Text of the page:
Popular newspapers have spent their time, money and energy promoting this exciting piece of news on their platform. Apparently, eating five (not four, not six) mushrooms a day will protect us not only from cancer, but also from heart disease and from dementia. Is it any wonder, I thought, that a lot of the general public finds it hard to trust science, when they are told that this kind of nonsense is what science is? As a scientist who goes to scientific conferences often, I am invariably in panels and conversations about how the scientific community can improve public understanding and trust in science. I am positive that being told scientists believe “without a doubt” that eating five mushrooms a day is just as damaging to the public trust in our work as any of the anti-intellectual rhetoric that is populating the headlines these days.
Without getting into the merits of the study itself or the way its findings were reported, I believe this is the time to start giving more space in the headlines to some of the really outstanding work that was done at the same time and that might actually change the way we understand cancer and approach its treatment. For example, researchers from the University of Washington have recently identified a new strategy to potentially help the treatment of prostate cancer patients whose tumors are resistant to our current main line or defense (androgen receptor antagonism).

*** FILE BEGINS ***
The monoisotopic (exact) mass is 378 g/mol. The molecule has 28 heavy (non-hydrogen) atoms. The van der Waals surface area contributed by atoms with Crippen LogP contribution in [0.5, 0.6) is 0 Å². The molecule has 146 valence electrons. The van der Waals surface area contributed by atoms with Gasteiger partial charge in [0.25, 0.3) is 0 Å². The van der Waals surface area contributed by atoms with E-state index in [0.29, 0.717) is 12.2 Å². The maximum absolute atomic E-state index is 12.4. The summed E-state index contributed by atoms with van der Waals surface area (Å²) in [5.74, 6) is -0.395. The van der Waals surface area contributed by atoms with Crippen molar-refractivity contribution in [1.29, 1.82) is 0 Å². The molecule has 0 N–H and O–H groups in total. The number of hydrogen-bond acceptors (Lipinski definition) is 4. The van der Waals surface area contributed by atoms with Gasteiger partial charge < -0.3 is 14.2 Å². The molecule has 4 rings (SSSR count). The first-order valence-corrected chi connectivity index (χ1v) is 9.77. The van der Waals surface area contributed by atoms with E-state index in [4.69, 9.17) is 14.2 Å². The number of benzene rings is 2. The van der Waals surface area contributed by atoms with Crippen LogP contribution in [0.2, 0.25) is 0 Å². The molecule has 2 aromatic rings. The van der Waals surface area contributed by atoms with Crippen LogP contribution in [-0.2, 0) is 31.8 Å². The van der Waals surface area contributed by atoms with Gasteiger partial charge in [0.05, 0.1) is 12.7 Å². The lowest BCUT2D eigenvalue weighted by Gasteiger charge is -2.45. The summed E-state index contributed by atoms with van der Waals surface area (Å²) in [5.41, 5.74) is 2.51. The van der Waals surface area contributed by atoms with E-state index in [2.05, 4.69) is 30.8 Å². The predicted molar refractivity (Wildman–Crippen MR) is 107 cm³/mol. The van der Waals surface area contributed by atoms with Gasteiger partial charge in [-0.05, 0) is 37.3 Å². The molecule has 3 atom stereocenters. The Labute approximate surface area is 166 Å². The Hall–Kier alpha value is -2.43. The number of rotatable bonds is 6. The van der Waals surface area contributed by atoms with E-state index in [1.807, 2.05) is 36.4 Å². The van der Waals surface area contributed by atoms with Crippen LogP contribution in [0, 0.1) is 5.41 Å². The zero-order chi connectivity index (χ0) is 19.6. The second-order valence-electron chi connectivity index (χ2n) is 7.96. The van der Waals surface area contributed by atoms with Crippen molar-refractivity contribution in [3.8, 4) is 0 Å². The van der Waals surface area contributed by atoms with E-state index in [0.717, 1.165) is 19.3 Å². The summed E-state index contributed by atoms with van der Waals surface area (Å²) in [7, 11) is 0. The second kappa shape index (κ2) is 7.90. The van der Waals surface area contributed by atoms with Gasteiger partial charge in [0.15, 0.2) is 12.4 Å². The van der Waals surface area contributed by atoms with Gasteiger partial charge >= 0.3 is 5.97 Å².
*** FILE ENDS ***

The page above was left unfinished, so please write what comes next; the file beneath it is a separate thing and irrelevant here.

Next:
Prostate cancer cells are usually essentially addicted to the male sexual hormone, androgen, much in the same way that some breast cancer cells are dependent on female sex hormones like estrogen and progesterone. One of the most effective ways we have to treat prostate cancer patients is by blocking the effect that androgen has on the cancer cells. However, sometimes cancer cells will evolve and learn how to ignore the androgen, which renders therapy useless and usually means patients have very grim prognosis. What the scientists in this study have discovered is that these resistant cells are very sensitive to drugs that block specific molecular processes (known as the FGFR signalling pathway). The next step will be to try and give these drugs to patients that fit the bill and who already have a very slim chance of survival. If these drugs work as well in patients as they did in the lab, a group of people who was so far been decidedly out of options will have new hope to finally achieve remission. It’s outstanding work, which uses really exciting scientific techniques. For example, scientists have analysed the DNA of cancer samples to spot out patterns to give them clues on what types of molecules were important for their functioning since they had achieved independence from the androgen hormone.
While mushrooms are delicious and might well be good for you, this is the science we should have been reading about last week.